Will Microsoft Ruin Skype?
On May 10, 2011, VoIP pioneer Skype agreed to be purchased by Microsoft for the princely sum of $8.5 billion in cash. Is this good news or a bad omen for users of the popular Internet calling software? Here's my take...
Microsoft Buys Skype: Good News or Bad?
If you're one of Skype's owners, a check for 8.5 billion dollars is a very good thing. The company was poised to launch an IPO in which it hoped to raise $7 billion. But the Microsoft offer enabled private equity firm Silver Lake Group to earn three times its initial investment in Skype - not bad for an investment made only 18 months ago. eBay stands to make about $1.4 billion on its one-third ownership of Skype, in which the auction site invested $2.4 billion in 2005.
Microsoft is delighted with its purchase of Skype, although analysts are generally puzzled as to what, exactly, Microsoft will do with Skype. The software giant was very vague in its announcement of the deal, saying only that it plans to "integrate" Skype into its existing Xbox Kinect, Office productivity suite, online services division, and Windows. Microsoft already has Skype-like video conferencing in its Windows Live Messenger (formerly MSN Messenger) product. In fact, Messenger has nearly twice the user base of Skype, and an even greater dominance among corporate users. So what's in the Skype deal for Microsoft that is worth this much cash?
For one thing, premium Skype users can talk to landline and cell phone users, while Messenger users can only talk to each other. Skype has invested a lot of money in the infrastructure and carrier agreements that make this universal connectivity possible. Skype helps Microsoft catch up to Google Voice in the VoIP market. Aha, catching up to Google... that's been the Microsoft theme song for quite a few years.
The Skype brand is valuable, too. Over 8 million paying users are fiercely loyal to Skype. And let's face it, "Skype me" is a lot easier to say than "Windows Live Messenger me." There are many ways that Microsoft can expand Skype's paid-user base, too.
Potential Benefits of Skype Integration into MS Products
Integrating Skype into Microsoft Outlook will put the VoIP app on the desktops of millions of business users who just might prefer a voice or video call over email in many situations. The Webcam built into the xBox is an ideal complement for Skype. Then there's Lync, Microsoft's unified communications suite. Skype could end up in every Microsoft application from business meetings to distance learning and family get-togethers.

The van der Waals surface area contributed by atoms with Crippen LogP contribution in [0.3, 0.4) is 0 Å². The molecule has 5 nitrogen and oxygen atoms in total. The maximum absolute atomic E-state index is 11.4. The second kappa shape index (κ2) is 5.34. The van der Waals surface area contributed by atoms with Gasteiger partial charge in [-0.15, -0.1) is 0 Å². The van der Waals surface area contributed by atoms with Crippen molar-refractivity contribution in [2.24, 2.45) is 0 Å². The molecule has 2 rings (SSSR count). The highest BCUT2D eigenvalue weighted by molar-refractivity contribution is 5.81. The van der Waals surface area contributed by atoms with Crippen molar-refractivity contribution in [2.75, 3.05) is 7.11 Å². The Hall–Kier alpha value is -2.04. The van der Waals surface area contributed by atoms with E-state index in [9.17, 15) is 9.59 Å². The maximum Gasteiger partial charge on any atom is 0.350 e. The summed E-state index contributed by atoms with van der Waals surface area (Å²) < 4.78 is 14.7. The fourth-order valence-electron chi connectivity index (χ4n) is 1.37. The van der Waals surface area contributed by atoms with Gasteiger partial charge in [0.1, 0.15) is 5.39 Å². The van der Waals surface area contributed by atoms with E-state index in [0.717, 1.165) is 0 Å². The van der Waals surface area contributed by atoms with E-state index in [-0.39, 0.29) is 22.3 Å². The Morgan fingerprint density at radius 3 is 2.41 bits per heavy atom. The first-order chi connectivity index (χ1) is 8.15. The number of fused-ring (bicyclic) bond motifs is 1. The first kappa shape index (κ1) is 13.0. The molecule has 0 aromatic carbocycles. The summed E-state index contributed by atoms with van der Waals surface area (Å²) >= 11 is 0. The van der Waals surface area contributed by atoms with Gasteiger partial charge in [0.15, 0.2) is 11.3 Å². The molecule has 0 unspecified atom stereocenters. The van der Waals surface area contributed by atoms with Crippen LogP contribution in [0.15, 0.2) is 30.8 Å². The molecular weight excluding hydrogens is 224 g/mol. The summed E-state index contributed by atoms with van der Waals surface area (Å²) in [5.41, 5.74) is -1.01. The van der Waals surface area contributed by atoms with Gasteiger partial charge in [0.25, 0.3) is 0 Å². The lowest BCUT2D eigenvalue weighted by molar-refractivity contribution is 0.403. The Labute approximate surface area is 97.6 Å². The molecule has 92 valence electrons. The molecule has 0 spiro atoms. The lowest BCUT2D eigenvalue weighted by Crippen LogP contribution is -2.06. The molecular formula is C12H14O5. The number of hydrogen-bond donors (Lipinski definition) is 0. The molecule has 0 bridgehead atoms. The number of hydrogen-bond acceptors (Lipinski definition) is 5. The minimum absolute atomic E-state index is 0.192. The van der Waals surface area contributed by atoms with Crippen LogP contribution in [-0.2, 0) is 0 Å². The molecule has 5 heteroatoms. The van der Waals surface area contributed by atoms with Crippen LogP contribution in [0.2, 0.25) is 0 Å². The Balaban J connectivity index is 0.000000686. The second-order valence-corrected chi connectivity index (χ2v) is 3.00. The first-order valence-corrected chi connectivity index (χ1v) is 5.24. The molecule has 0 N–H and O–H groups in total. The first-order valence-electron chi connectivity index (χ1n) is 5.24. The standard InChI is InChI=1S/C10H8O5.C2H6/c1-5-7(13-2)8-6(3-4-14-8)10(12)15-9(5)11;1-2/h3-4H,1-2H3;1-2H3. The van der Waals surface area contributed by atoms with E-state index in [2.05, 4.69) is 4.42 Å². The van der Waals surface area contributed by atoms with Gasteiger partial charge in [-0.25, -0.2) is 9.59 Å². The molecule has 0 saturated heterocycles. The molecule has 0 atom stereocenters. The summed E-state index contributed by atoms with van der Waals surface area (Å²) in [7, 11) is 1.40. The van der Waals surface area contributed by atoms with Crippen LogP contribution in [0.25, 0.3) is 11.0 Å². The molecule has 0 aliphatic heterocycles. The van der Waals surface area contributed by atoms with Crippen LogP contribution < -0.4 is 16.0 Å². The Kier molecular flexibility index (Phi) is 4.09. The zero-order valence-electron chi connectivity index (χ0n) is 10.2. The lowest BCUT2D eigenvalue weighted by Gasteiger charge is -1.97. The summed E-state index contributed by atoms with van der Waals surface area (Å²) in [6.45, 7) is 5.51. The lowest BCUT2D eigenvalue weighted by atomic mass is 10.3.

End-users may benefit from greater exposure to VOIP technology and its money-saving convenience. If the merger makes it easier for some users to drop their landlines in favor of internet-based calling, then that will be a plus. Windows Phone, the Microsoft mobile phone operating system, is an obvious place to embed Skype. It might even help reverse the declining market share of Windows Phone. A bigger issue is whether the mobile providers will tolerate VOIP calling on their cellular networks, but that's another discussion.
Microsoft has had difficulty in the past integrating acquisitions within its huge bureaucracy. And some pundits (me included) are worried that Microsoft will ruin Skype, or make it more cumbersome to use. You need only think back to WebTV, Microsoft Bob, the Zune media player and the Kin phone to reinforce these fears. One promising note is that Skype will operate as a separate division within Microsoft, a very unusual move but a smart one.
Whatever roles Skype plays in the Microsoft business strategy, it's important to preserve the Skype brand name and close connection to customers. If they can do that, and not encumber Skype with extra layers of complexity, I think it will be a win-win situation.
What do YOU think about the Microsoft acquisition of Skype? Post your comment or question below...
This article was posted by Bob Rankin on 11 May 2011
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Article information: AskBobRankin -- Will Microsoft Ruin Skype? (Posted: 11 May 2011)
Copyright © 2005 - Bob Rankin - All Rights Reserved